The 'Carrot Lady' has a lot on her plate
Nutrition educator shares healthy lessons with students
You can call her the "Carrot Lady."
Students sometimes do — and at Park Avenue Elementary School in Yuba City, youth nutrition educator Angela O'Rourke shares carrots and others vegetables.
O'Rourke, who began in November 2009 with the University of California Cooperative Extension at its office in Yuba City, teaches students at a half-dozen local schools about healthy eating.
Calcium, she told first-graders at Park Avenue, is important for all those grown-up teeth you're going to be getting. Going over the parts of plants, O'Rourke told the students that we sometimes eat flowers, and cited broccoli as an example.
Her instruction includes passing around a paper bag with a vegetable inside and asking students to figure out what's inside without looking. Radishes have stumped many students trying to determine the vegetable just by touch.
"This one's tricky," the nutrition educator told the children.
Going over the parts of the plant with the first-graders, she asked about one section — and provided a hint.
"It starts with 'R' and rhymes with boot," she told them.
O'Rourke, who has a degree in nutrition and food science from California State University, Chico, also talks about the food pyramid that includes grains, vegetables, fruits, dairy products, meat and fish.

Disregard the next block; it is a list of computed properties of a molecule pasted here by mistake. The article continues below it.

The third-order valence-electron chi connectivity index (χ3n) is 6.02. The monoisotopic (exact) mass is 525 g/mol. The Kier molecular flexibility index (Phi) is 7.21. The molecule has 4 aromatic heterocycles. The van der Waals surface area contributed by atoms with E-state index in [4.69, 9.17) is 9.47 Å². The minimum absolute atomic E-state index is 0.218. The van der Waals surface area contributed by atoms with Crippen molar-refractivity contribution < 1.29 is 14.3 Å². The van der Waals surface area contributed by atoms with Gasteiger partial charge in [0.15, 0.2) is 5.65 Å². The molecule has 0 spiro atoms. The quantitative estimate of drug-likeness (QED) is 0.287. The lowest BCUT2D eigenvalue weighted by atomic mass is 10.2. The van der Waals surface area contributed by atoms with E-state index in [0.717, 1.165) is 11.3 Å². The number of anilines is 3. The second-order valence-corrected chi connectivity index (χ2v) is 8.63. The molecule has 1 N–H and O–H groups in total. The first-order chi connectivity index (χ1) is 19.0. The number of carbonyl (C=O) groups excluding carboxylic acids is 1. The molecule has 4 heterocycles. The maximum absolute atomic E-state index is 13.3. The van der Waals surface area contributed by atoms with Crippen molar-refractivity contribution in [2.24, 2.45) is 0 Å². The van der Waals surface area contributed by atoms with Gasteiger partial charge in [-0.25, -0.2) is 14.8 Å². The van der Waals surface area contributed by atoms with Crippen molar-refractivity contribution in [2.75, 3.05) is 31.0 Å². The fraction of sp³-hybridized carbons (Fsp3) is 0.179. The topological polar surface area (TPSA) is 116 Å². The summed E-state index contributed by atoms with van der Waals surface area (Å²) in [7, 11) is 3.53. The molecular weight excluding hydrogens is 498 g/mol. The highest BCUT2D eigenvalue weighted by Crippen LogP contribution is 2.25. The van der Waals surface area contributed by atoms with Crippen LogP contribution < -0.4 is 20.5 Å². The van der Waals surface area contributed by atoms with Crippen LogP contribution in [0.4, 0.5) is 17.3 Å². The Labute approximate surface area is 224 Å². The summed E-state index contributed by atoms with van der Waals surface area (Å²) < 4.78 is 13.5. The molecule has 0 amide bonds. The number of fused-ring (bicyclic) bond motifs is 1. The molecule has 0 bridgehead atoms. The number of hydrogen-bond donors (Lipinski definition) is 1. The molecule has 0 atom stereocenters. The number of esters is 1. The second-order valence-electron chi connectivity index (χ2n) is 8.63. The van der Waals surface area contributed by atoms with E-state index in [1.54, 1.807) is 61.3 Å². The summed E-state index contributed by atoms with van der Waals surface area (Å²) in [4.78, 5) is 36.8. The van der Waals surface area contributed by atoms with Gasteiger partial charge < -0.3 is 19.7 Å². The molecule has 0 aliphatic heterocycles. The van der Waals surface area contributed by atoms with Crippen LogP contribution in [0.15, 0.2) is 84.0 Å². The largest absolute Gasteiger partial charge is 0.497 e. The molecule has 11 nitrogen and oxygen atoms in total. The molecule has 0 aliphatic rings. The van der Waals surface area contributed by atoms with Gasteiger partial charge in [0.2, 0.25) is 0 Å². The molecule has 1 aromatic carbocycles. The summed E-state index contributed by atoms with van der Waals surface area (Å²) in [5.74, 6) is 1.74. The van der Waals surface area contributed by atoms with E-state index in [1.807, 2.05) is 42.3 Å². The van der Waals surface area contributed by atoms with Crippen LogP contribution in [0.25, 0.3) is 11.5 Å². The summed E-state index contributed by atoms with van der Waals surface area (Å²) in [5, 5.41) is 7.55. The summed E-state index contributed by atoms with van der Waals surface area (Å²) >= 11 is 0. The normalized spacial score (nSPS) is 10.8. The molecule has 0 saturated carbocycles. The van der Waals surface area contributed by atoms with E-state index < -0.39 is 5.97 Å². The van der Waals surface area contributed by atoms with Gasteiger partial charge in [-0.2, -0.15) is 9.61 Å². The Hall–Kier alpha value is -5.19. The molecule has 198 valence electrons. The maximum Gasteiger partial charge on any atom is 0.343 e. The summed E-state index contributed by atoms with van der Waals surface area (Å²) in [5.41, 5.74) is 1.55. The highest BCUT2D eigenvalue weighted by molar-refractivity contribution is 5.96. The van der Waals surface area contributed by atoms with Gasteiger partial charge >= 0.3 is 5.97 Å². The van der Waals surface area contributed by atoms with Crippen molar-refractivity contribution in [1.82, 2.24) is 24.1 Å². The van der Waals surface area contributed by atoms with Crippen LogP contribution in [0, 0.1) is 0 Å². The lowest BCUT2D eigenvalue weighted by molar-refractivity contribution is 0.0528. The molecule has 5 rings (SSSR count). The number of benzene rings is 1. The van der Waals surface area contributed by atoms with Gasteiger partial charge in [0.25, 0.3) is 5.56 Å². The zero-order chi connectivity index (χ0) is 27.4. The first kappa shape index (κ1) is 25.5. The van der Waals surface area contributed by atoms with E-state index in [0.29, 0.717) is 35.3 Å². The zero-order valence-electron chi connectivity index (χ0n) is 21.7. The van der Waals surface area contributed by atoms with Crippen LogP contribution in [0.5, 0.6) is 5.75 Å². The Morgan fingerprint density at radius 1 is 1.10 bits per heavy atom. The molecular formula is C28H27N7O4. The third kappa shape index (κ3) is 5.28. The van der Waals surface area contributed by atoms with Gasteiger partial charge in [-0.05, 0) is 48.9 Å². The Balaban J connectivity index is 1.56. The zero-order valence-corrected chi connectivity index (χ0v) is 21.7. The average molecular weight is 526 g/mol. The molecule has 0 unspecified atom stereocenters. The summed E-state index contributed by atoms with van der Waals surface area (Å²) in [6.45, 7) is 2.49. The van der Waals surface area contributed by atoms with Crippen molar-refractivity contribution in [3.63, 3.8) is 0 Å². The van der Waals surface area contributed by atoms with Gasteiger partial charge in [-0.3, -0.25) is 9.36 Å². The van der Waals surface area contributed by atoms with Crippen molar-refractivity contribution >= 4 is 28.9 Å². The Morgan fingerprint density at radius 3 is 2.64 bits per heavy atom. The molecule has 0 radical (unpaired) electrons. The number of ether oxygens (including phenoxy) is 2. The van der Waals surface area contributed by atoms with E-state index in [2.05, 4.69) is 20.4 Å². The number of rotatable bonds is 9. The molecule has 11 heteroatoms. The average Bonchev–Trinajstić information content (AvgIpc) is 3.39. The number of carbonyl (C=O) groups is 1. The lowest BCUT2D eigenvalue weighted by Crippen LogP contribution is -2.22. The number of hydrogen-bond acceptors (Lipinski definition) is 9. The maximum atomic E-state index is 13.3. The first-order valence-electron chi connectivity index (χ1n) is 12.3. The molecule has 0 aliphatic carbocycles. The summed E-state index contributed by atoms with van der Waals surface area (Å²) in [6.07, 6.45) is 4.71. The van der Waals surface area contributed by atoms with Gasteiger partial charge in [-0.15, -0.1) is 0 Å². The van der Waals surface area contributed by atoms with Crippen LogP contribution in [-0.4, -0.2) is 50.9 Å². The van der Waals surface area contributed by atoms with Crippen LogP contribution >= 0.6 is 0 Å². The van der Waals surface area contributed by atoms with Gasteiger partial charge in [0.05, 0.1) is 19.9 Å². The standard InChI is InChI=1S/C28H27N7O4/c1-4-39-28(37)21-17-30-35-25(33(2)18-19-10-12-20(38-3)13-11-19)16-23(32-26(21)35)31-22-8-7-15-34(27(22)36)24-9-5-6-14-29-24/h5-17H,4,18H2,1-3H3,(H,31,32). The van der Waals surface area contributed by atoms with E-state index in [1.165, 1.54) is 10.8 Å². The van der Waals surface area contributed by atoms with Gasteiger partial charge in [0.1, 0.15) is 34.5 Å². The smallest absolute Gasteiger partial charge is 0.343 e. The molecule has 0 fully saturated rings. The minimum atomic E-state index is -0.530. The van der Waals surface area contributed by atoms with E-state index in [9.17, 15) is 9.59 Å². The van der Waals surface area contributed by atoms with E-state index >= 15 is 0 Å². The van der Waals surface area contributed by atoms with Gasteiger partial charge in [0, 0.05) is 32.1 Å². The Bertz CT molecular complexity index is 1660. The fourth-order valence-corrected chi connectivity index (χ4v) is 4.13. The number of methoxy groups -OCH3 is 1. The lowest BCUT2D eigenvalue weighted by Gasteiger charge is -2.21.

"Cookies are not on my pyramid," she noted.
Robert Pogue, principal at Park Avenue Elementary, praised O'Rourke's nutrition lessons and noted that they enhance other curriculum. Pumpkins brought in the fall were measured to connect with mathematics, and the study of plants assists science instruction, Pogue said.
He noted that third-grade teacher Michelle Howard welcomes O'Rourke's assistance — and how the nutrition educator "provides enriching products to help our students stay healthy."
Park Avenue Elementary first-grader Jose Chavez, 7, had a favorite vegetable — the carrot — and fellow first-grader Joaquin Garcia enjoyed trying to figure out the vegetable passed around in the paper bag.
Schools are working to make sure what they serve in cafeterias is good for kids — and parents can assist by providing their children with healthy foods, the nutrition educator noted. The lure of processed foods, carefully marketed to be tasty, is strong.
"If you put chips next to carrots," she recounted, "what do you think they're going to eat?"
Her own favorite snack is orange juice and toasted bread.
O'Rourke said the agriculture of this region helps with student knowledge about food. She assisted Park Avenue in the "Agribee" held Nov. 12 at the Patrick Ranch in Butte County. Third-graders Maximus Jimenez and Jibran Soto finished in the top half of participants at the event, in which students spell and define farming terms.
CONTACT reporter Ryan McCarthy at 749-4707.